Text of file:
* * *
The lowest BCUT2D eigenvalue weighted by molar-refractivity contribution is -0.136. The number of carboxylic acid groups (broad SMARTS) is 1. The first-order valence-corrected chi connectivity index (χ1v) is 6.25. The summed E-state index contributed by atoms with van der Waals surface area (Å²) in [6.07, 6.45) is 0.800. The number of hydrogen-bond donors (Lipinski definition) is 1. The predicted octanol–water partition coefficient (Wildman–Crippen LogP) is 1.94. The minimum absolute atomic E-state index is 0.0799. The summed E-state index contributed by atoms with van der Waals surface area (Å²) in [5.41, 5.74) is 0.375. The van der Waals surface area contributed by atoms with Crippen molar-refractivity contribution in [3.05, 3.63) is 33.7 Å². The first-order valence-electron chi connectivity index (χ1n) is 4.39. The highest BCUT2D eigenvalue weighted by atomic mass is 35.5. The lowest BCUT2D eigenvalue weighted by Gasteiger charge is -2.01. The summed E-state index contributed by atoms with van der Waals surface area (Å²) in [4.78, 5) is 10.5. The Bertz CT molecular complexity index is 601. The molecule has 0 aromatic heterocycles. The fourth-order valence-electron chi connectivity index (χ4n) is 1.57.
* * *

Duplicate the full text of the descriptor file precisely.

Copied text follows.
The lowest BCUT2D eigenvalue weighted by molar-refractivity contribution is -0.136. The number of carboxylic acid groups (broad SMARTS) is 1. The first-order valence-corrected chi connectivity index (χ1v) is 6.25. The summed E-state index contributed by atoms with van der Waals surface area (Å²) in [6.07, 6.45) is 0.800. The number of hydrogen-bond donors (Lipinski definition) is 1. The predicted octanol–water partition coefficient (Wildman–Crippen LogP) is 1.94. The minimum absolute atomic E-state index is 0.0799. The summed E-state index contributed by atoms with van der Waals surface area (Å²) in [5.41, 5.74) is 0.375. The van der Waals surface area contributed by atoms with Crippen molar-refractivity contribution in [3.05, 3.63) is 33.7 Å². The first-order valence-electron chi connectivity index (χ1n) is 4.39. The highest BCUT2D eigenvalue weighted by atomic mass is 35.5. The lowest BCUT2D eigenvalue weighted by Gasteiger charge is -2.01. The summed E-state index contributed by atoms with van der Waals surface area (Å²) in [4.78, 5) is 10.5. The Bertz CT molecular complexity index is 601. The molecule has 0 aromatic heterocycles. The fourth-order valence-electron chi connectivity index (χ4n) is 1.57.